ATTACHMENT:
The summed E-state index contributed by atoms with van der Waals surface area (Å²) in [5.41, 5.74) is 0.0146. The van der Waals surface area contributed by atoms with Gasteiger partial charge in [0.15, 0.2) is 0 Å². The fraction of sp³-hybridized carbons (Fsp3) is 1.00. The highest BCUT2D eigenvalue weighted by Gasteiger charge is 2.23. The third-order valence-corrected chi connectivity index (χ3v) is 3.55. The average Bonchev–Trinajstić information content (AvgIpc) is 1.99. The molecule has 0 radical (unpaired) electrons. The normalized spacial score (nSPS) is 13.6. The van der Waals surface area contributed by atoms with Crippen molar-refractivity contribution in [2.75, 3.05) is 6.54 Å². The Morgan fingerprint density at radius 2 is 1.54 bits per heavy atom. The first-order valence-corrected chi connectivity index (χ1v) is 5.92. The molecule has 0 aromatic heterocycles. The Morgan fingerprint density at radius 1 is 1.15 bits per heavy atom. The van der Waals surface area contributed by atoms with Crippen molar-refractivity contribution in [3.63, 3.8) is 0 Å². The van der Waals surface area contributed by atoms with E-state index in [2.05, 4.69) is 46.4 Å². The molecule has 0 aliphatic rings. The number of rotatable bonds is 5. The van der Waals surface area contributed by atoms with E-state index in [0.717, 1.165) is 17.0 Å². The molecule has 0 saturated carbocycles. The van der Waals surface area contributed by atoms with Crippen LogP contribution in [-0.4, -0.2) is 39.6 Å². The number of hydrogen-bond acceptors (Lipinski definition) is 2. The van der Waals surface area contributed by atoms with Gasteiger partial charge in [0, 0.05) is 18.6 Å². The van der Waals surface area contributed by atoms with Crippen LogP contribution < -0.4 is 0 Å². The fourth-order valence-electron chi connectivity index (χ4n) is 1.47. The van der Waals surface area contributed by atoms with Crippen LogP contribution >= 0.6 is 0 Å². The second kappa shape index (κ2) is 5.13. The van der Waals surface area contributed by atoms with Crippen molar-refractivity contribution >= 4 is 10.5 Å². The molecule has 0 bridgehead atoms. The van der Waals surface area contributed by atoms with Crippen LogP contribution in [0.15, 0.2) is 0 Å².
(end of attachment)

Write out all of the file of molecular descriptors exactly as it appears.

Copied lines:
The summed E-state index contributed by atoms with van der Waals surface area (Å²) in [5.41, 5.74) is 0.0146. The van der Waals surface area contributed by atoms with Gasteiger partial charge in [0.15, 0.2) is 0 Å². The fraction of sp³-hybridized carbons (Fsp3) is 1.00. The highest BCUT2D eigenvalue weighted by Gasteiger charge is 2.23. The third-order valence-corrected chi connectivity index (χ3v) is 3.55. The average Bonchev–Trinajstić information content (AvgIpc) is 1.99. The molecule has 0 radical (unpaired) electrons. The normalized spacial score (nSPS) is 13.6. The van der Waals surface area contributed by atoms with Crippen molar-refractivity contribution in [2.75, 3.05) is 6.54 Å². The Morgan fingerprint density at radius 2 is 1.54 bits per heavy atom. The first-order valence-corrected chi connectivity index (χ1v) is 5.92. The molecule has 0 aromatic heterocycles. The Morgan fingerprint density at radius 1 is 1.15 bits per heavy atom. The van der Waals surface area contributed by atoms with Crippen molar-refractivity contribution in [3.63, 3.8) is 0 Å². The van der Waals surface area contributed by atoms with E-state index in [2.05, 4.69) is 46.4 Å². The molecule has 0 aliphatic rings. The number of rotatable bonds is 5. The van der Waals surface area contributed by atoms with E-state index in [0.717, 1.165) is 17.0 Å². The molecule has 0 saturated carbocycles. The van der Waals surface area contributed by atoms with Crippen LogP contribution in [-0.4, -0.2) is 39.6 Å². The number of hydrogen-bond acceptors (Lipinski definition) is 2. The van der Waals surface area contributed by atoms with Gasteiger partial charge in [0, 0.05) is 18.6 Å². The van der Waals surface area contributed by atoms with Crippen LogP contribution < -0.4 is 0 Å². The fourth-order valence-electron chi connectivity index (χ4n) is 1.47. The van der Waals surface area contributed by atoms with Crippen LogP contribution >= 0.6 is 0 Å². The second kappa shape index (κ2) is 5.13. The van der Waals surface area contributed by atoms with Crippen molar-refractivity contribution >= 4 is 10.5 Å². The molecule has 0 bridgehead atoms. The van der Waals surface area contributed by atoms with Crippen LogP contribution in [0.15, 0.2) is 0 Å².